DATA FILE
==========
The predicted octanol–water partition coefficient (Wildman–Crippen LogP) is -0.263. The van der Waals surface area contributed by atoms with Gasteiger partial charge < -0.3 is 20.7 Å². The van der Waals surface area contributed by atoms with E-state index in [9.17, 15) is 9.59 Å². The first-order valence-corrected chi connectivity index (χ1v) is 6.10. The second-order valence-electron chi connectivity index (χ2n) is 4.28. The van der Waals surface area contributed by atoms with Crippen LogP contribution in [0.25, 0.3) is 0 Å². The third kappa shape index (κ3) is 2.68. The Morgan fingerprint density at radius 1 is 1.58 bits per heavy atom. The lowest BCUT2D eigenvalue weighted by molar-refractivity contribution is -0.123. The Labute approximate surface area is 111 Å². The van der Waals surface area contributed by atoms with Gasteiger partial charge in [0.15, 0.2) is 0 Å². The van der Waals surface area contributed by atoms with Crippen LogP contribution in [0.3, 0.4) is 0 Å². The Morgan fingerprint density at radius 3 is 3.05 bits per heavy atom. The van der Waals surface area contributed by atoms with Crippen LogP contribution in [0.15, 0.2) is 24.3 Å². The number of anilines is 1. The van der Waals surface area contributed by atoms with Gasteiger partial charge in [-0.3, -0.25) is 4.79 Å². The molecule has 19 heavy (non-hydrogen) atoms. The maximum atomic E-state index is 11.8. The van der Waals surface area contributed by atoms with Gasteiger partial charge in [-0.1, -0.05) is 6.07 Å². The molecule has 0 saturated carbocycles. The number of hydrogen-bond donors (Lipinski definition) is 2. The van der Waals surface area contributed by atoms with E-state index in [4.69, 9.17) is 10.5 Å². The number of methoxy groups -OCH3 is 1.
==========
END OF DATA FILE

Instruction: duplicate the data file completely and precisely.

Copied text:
The predicted octanol–water partition coefficient (Wildman–Crippen LogP) is -0.263. The van der Waals surface area contributed by atoms with Gasteiger partial charge < -0.3 is 20.7 Å². The van der Waals surface area contributed by atoms with E-state index in [9.17, 15) is 9.59 Å². The first-order valence-corrected chi connectivity index (χ1v) is 6.10. The second-order valence-electron chi connectivity index (χ2n) is 4.28. The van der Waals surface area contributed by atoms with Crippen LogP contribution in [0.25, 0.3) is 0 Å². The third kappa shape index (κ3) is 2.68. The Morgan fingerprint density at radius 1 is 1.58 bits per heavy atom. The lowest BCUT2D eigenvalue weighted by molar-refractivity contribution is -0.123. The Labute approximate surface area is 111 Å². The van der Waals surface area contributed by atoms with Gasteiger partial charge in [0.15, 0.2) is 0 Å². The van der Waals surface area contributed by atoms with Crippen LogP contribution in [0.3, 0.4) is 0 Å². The Morgan fingerprint density at radius 3 is 3.05 bits per heavy atom. The van der Waals surface area contributed by atoms with Crippen LogP contribution in [0.15, 0.2) is 24.3 Å². The number of anilines is 1. The van der Waals surface area contributed by atoms with Gasteiger partial charge in [-0.3, -0.25) is 4.79 Å². The molecule has 19 heavy (non-hydrogen) atoms. The maximum atomic E-state index is 11.8. The van der Waals surface area contributed by atoms with Gasteiger partial charge in [-0.1, -0.05) is 6.07 Å². The molecule has 0 saturated carbocycles. The number of hydrogen-bond donors (Lipinski definition) is 2. The van der Waals surface area contributed by atoms with E-state index in [4.69, 9.17) is 10.5 Å². The number of methoxy groups -OCH3 is 1.